31/12/2017 - New Year message from our general secretary

patharringtonatprotestIn my last New Year message, I predicted that:

"Some may not want to hear this but the consequences of Brexit are likely to dominate debates about workplace rights and trade this year. There is likely to be a disjuncture between the promises of the Leave campaign's pre-referendum promises of Utopia and the real world of trade negotiations, global politics and economics. We simply don't know what Brexit will mean in terms of timescales, trade deals, employee rights and legislation. There is a huge degree of uncertainty."

That has proved to be correct.

Although our Union supported Brexit we were always concerned that the rights of British workers and Trade Unions might come under attack during the transition and withdrawal from the European Union. There have always been those in the Tory Party who are hostile to both Union rights and the safeguards and protections won over many years for ordinary British workers.

Let’s look at a few of the times that the mask slipped with the anti-Union and anti-worker Tories:

January 2017

This hostility was evident as early as January when a bill by Tory MP Chris Philp proposed that transport unions should have to get permission from a judge before they could strike. It was backed by 50 of his colleagues.

February 2017

Despite reporting a 68% fall in cases between 2013 and 2015, the government  insisted that workers were not "prevented" from accessing justice because of Employment Tribunal fees, they were only "discouraged"!


In June Tory MP Guy Opperman, Pensions Minister, said he understood what it was like to be on a Zero-Hour Contract because he once worked as a £250 per hour barrister!


The public sector pay cap, which has seen wages decline in real terms for millions of workers, was not really austerity, former Tory Chancellor Lord Norman Lamont said in July.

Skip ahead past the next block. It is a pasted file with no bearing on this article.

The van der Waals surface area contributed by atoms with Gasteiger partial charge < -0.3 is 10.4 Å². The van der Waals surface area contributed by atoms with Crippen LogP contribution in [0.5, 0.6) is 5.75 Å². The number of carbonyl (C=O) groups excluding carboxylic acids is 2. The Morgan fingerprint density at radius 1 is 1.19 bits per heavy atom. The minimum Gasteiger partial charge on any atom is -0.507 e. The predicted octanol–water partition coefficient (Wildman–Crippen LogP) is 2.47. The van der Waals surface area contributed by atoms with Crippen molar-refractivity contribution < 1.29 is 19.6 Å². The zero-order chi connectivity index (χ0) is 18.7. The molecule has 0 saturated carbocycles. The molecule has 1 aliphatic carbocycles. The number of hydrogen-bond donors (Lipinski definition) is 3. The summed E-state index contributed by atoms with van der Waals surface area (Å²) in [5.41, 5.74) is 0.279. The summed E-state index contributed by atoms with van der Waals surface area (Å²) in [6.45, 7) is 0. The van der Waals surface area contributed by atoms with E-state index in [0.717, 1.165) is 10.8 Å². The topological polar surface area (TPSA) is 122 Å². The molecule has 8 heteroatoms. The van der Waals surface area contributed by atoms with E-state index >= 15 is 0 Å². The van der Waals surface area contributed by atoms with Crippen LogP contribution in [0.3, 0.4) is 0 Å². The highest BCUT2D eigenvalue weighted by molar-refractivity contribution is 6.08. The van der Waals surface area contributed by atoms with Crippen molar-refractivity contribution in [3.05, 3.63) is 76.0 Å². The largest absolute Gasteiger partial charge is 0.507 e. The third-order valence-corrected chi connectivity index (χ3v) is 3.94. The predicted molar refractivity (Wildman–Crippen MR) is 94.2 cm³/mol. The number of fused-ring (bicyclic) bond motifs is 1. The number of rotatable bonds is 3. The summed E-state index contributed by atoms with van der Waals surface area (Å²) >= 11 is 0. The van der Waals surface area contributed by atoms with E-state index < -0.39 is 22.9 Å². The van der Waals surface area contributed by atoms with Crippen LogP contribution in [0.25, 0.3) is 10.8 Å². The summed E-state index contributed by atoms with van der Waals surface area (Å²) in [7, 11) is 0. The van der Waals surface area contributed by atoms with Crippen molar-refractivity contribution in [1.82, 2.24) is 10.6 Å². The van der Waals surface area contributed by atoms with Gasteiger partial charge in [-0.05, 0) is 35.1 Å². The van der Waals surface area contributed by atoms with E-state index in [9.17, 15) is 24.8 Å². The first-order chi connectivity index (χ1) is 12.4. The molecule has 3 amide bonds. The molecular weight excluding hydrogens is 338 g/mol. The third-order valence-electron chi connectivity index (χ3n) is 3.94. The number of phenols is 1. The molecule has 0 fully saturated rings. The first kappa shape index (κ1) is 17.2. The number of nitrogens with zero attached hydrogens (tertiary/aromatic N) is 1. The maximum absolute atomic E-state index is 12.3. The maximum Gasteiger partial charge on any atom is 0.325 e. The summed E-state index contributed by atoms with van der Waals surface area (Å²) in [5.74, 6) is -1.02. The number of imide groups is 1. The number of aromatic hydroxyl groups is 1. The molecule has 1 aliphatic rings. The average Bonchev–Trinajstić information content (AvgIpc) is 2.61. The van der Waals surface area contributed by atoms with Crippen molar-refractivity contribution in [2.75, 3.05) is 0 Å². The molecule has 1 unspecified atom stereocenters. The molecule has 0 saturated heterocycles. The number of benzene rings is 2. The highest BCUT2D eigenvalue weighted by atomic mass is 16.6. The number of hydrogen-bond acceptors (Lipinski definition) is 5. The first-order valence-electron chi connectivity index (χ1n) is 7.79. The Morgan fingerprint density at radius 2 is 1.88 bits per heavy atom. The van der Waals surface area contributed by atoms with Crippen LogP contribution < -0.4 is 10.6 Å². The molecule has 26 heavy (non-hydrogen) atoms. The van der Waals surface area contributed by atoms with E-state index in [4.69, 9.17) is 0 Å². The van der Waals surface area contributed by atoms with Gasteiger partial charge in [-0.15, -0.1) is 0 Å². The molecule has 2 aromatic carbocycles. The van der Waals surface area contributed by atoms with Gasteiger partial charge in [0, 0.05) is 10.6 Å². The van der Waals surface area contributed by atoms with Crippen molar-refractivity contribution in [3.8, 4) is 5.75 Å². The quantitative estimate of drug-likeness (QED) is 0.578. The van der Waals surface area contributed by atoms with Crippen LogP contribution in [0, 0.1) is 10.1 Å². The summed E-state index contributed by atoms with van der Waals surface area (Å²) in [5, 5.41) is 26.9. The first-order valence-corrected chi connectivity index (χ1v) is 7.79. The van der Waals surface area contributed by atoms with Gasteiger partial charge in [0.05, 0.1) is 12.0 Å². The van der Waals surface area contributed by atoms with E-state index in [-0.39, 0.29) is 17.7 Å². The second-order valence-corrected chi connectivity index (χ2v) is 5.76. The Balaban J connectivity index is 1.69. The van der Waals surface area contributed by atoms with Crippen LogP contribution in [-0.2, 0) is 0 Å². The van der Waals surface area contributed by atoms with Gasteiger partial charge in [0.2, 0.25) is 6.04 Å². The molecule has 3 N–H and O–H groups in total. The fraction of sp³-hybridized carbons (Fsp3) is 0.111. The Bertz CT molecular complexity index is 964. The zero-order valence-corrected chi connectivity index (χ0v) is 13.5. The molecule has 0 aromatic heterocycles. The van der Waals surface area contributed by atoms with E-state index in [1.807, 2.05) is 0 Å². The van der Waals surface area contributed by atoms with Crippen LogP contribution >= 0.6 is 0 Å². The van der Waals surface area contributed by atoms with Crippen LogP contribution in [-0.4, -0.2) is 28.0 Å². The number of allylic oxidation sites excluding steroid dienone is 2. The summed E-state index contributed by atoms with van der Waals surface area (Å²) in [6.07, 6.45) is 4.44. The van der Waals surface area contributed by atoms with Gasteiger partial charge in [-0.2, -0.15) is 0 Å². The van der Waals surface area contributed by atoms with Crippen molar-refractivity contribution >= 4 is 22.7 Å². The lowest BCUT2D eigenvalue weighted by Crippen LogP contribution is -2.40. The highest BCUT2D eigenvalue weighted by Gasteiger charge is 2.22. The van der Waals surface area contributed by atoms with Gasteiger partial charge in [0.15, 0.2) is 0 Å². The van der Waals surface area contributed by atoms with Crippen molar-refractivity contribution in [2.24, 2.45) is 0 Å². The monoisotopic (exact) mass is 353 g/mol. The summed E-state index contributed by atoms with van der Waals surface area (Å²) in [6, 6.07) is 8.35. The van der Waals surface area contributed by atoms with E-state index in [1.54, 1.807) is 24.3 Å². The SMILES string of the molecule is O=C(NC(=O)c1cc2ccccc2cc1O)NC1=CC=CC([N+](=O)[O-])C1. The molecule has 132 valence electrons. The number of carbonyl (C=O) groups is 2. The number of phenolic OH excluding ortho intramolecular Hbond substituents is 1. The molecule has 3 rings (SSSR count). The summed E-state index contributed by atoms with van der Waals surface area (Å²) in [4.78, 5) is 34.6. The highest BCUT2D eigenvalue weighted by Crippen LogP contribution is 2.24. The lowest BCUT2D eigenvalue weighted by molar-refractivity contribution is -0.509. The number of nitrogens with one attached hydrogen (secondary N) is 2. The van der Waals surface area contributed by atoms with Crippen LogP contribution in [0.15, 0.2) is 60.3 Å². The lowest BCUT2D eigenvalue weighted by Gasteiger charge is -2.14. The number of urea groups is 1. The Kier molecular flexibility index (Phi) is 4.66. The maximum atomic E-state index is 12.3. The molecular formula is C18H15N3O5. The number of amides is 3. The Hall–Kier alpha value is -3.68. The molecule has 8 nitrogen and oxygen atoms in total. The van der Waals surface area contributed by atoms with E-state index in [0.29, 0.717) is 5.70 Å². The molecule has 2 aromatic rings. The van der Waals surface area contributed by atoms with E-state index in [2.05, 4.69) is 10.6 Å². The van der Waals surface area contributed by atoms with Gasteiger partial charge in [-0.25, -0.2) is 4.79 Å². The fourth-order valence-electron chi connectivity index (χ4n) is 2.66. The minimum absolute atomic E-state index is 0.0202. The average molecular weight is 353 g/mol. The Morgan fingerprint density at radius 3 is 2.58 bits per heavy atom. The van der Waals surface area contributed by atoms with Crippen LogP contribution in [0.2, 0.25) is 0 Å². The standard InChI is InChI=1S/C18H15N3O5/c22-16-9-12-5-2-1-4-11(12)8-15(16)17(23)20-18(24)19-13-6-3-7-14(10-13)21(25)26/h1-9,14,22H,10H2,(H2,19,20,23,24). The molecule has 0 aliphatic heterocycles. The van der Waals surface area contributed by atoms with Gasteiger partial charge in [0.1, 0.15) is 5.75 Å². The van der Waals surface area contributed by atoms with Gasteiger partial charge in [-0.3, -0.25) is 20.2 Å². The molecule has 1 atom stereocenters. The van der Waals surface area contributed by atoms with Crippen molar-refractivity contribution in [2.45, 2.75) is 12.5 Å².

The peer said he felt the cap should continue and that the policy was simply "living within one's means".

At the end of July our brothers and sisters in Unison scored a great victory for us all.

Just months after a Tory report into the impact of tribunal fees called them a "success", the harmful charges were ruled unlawful by the Supreme Court.


The mask slipped again in August when Tory Peer Lord Harris told BBC Radio 4 that one benefit of Brexit would be the removal of the Working Time Directive.

The Working Time Regulations govern the hours most workers can work and set limits on an average working week. It als givse statutory entitlement to paid leave for most workers. The comments came after the Tories made a vow not to cut workers' rights!


In September the government refused to commit to a public inquiry into blacklisting despite further evidence that the illegal practice continues in the construction industry.


In October Tory MP Charlie Elphicke told a fringe meeting at the Conservative Party Conference that fears around low pay were just "union propaganda".


A report from the Institute of Fiscal Studies in November revealed that seven years of Tory austerity had not accomplished its aim of reducing public spending.

The backdrop to these legislative and policy attacks on our rights is an economic environment hostile to organising union strength. Britain today has upwards of 1.4 million out of work, 1.6 million working for agencies, 1.6 million on “precarious” temporary and zero-hours contracts and as many as five million working self-employed, many on low pay. Trade union membership fell over the last year by 275,000.

There is no doubt that 2018 will be challenging for workers and Unions. Yet 2017 showed that Unions could score legal victories to uphold our rights.

There were also encouraging signs of militancy and resistance in the gig economy with workers fighting at Deliveroo and Uber, for example.

For our part, in Solidarity, we represented many workers who were without Union cover and fought tooth and nail against any attempts to unfairly discipline or discriminate against our members.

We look back at a 2017 which saw our Union save the jobs of many workers and win settlements for others. We look forward to continuing to promote and protect the rights of our members and all British workers against all comers.

Together we are strong!

Patrick Harrington

General Secretary